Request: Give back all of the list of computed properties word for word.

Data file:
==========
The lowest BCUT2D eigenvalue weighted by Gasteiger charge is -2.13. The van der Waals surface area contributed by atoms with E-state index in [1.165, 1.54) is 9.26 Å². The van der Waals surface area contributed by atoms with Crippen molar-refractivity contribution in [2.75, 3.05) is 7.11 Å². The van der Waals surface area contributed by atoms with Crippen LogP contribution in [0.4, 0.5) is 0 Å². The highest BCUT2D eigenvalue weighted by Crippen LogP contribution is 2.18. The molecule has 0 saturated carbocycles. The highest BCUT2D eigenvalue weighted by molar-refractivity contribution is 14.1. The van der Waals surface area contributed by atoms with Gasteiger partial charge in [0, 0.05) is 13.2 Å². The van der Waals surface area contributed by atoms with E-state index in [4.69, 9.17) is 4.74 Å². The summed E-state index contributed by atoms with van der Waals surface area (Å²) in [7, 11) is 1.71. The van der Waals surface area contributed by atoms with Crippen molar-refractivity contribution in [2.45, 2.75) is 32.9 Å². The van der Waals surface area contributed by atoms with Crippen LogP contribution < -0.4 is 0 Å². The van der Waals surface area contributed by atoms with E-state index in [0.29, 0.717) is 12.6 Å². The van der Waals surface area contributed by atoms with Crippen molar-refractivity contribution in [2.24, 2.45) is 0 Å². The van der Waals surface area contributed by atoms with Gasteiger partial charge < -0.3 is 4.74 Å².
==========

The lowest BCUT2D eigenvalue weighted by Gasteiger charge is -2.13. The van der Waals surface area contributed by atoms with E-state index in [1.165, 1.54) is 9.26 Å². The van der Waals surface area contributed by atoms with Crippen molar-refractivity contribution in [2.75, 3.05) is 7.11 Å². The van der Waals surface area contributed by atoms with Crippen LogP contribution in [0.4, 0.5) is 0 Å². The highest BCUT2D eigenvalue weighted by Crippen LogP contribution is 2.18. The molecule has 0 saturated carbocycles. The highest BCUT2D eigenvalue weighted by molar-refractivity contribution is 14.1. The van der Waals surface area contributed by atoms with Gasteiger partial charge in [0, 0.05) is 13.2 Å². The van der Waals surface area contributed by atoms with E-state index in [4.69, 9.17) is 4.74 Å². The summed E-state index contributed by atoms with van der Waals surface area (Å²) in [7, 11) is 1.71. The van der Waals surface area contributed by atoms with Crippen molar-refractivity contribution in [2.45, 2.75) is 32.9 Å². The van der Waals surface area contributed by atoms with Crippen LogP contribution < -0.4 is 0 Å². The van der Waals surface area contributed by atoms with E-state index in [0.29, 0.717) is 12.6 Å². The van der Waals surface area contributed by atoms with Crippen molar-refractivity contribution in [2.24, 2.45) is 0 Å². The van der Waals surface area contributed by atoms with Gasteiger partial charge < -0.3 is 4.74 Å².